This has significant implications to the question "can the community be the curriculum?" Does, in other words, community define praxis, values, thinking abilities and intended actions? It shouldn't, I think. Diversity is more important.  The authors write, "Tensions between the lack of agreed objectives, minimal curriculum and the need to form community impacted on the experiences of learners. This may have been an intentional element in the course design, yet from a theoretical perspective Rhizomatic Learning is intended to encourage heterogeneity rather than convergence to the discourse acceptable to the most active participants amongst hundreds."

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Categories: Miscellaneous

Digital Reality

Stephen Downes' OLDaily - Sun, 07/10/2016 - 17:00


Neil Gershenfeld, Edge, Jul 10, 2016

There are some really interesting and important bits in this article, mostly near the beginning (it rambles quite a bit). Let me highlight them:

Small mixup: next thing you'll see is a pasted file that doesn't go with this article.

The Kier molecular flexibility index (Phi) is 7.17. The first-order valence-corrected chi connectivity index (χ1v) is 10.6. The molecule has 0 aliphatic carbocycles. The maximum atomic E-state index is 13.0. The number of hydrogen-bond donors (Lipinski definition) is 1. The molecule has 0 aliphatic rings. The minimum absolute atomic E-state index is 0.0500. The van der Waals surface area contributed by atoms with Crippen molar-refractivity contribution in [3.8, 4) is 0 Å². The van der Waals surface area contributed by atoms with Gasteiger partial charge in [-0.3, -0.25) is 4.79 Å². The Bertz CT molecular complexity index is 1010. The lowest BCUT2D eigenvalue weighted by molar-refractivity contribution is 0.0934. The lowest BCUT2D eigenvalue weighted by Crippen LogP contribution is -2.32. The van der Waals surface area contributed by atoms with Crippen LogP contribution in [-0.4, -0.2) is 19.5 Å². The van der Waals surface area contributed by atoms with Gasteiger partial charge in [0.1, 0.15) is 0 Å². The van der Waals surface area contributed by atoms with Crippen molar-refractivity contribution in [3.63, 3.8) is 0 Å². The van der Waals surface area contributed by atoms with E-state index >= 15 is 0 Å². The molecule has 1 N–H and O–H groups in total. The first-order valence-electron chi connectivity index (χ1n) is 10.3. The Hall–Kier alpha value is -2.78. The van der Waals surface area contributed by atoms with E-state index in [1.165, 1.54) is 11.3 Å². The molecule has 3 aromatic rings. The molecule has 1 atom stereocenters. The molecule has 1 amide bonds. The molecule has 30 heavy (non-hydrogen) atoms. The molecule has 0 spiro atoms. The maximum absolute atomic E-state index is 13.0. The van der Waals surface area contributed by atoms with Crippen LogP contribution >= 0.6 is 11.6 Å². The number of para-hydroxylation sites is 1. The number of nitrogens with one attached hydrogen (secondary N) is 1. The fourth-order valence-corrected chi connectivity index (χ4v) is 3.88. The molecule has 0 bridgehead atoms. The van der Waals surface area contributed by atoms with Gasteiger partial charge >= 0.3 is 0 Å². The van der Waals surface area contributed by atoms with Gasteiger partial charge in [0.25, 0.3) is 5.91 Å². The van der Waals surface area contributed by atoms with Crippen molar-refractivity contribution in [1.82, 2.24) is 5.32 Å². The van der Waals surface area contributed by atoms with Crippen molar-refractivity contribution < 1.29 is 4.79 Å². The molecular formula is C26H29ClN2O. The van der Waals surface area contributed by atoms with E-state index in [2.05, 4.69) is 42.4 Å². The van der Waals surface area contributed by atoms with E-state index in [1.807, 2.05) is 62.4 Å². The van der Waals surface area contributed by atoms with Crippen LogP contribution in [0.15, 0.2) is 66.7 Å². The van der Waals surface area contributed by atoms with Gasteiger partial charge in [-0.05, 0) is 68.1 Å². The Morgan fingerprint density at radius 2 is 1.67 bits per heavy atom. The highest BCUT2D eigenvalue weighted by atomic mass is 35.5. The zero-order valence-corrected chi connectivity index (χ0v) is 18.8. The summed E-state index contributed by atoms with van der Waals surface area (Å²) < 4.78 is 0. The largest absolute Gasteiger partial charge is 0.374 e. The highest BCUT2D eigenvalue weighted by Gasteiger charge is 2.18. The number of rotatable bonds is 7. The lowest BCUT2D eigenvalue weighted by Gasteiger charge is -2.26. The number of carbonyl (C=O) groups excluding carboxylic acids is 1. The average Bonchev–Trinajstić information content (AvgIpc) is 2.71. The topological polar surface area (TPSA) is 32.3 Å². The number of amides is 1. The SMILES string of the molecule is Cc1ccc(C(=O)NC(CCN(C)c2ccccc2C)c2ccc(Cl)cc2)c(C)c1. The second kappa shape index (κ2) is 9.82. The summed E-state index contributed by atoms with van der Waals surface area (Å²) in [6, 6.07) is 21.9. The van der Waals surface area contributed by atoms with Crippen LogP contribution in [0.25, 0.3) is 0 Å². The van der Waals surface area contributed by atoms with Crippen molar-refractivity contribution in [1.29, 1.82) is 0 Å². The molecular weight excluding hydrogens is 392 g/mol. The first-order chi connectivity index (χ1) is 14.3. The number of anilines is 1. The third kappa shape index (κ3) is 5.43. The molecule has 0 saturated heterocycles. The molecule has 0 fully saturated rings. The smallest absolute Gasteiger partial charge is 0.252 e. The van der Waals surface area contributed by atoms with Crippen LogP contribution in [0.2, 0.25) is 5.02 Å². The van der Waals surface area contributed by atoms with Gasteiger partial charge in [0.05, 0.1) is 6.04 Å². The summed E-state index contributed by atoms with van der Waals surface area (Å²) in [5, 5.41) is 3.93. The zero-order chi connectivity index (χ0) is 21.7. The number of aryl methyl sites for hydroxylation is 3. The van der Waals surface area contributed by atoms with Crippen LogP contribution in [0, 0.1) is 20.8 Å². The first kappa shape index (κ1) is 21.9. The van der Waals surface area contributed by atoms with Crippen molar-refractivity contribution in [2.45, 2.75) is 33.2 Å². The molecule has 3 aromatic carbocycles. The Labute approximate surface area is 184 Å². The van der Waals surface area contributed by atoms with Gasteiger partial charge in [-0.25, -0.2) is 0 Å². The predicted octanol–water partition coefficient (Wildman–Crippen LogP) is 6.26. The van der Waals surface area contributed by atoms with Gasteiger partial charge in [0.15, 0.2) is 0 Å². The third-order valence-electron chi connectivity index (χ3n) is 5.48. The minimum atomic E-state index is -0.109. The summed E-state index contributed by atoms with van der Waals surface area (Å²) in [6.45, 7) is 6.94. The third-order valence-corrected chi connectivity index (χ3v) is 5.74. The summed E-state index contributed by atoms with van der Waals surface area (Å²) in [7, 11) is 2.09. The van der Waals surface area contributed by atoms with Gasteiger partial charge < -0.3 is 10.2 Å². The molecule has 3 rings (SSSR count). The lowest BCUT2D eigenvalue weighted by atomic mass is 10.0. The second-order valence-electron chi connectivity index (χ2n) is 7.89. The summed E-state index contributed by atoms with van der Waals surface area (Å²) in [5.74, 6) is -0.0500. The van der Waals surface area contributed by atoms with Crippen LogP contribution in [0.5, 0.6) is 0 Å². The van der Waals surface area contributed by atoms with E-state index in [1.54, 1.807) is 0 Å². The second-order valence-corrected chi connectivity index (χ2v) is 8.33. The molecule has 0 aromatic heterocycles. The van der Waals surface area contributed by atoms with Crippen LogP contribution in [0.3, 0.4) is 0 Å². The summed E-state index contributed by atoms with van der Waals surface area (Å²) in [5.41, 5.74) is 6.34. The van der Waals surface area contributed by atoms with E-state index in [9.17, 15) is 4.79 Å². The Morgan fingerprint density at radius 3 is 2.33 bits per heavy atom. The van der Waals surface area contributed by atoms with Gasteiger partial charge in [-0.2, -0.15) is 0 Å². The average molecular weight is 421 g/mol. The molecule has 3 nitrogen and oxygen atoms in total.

- first is that with a few small pieces you can make almost anything. "There are twenty amino acids. With those twenty amino acids you make the motors in the molecular muscles in my arm, you make the light sensors in my eye, you make my neural synapses."

- second, you're not designing for the outcome. "The twenty amino acids don't encode light sensors, or motors. They’ re very basic properties like hydrophobic or hydrophilic."

- third, what these small parts do is essentially to digitize reality. "Digitizing fabrication in the deep sense means that with about twenty building blocks— conducting, insulating, semiconducting, magnetic, dielectric— you can assemble them to create modern technology."

- fourth, what digitizing does is to eliminate error in replication. "The heart of it isn't ones and zeroes, it's the threshold property— the exponential scaling, the exponential reduction in error."